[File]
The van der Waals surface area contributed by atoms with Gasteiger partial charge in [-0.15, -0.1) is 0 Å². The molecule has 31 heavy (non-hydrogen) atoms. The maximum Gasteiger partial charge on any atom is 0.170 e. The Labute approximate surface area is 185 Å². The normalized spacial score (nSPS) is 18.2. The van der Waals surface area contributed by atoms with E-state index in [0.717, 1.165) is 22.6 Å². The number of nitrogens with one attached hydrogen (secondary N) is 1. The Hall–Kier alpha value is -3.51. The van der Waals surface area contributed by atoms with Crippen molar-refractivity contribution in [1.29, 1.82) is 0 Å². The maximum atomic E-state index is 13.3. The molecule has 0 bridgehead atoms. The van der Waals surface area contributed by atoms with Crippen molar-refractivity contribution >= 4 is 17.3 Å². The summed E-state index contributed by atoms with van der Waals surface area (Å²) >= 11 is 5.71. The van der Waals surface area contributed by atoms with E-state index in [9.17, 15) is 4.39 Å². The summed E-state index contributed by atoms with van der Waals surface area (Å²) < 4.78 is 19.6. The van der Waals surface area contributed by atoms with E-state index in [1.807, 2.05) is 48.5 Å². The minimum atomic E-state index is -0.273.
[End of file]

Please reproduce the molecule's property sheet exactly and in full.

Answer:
The van der Waals surface area contributed by atoms with Gasteiger partial charge in [-0.15, -0.1) is 0 Å². The molecule has 31 heavy (non-hydrogen) atoms. The maximum Gasteiger partial charge on any atom is 0.170 e. The Labute approximate surface area is 185 Å². The normalized spacial score (nSPS) is 18.2. The van der Waals surface area contributed by atoms with E-state index in [0.717, 1.165) is 22.6 Å². The number of nitrogens with one attached hydrogen (secondary N) is 1. The Hall–Kier alpha value is -3.51. The van der Waals surface area contributed by atoms with Crippen molar-refractivity contribution in [1.29, 1.82) is 0 Å². The maximum atomic E-state index is 13.3. The molecule has 0 bridgehead atoms. The van der Waals surface area contributed by atoms with Crippen molar-refractivity contribution >= 4 is 17.3 Å². The summed E-state index contributed by atoms with van der Waals surface area (Å²) >= 11 is 5.71. The van der Waals surface area contributed by atoms with E-state index in [9.17, 15) is 4.39 Å². The summed E-state index contributed by atoms with van der Waals surface area (Å²) < 4.78 is 19.6. The van der Waals surface area contributed by atoms with E-state index in [1.807, 2.05) is 48.5 Å². The minimum atomic E-state index is -0.273.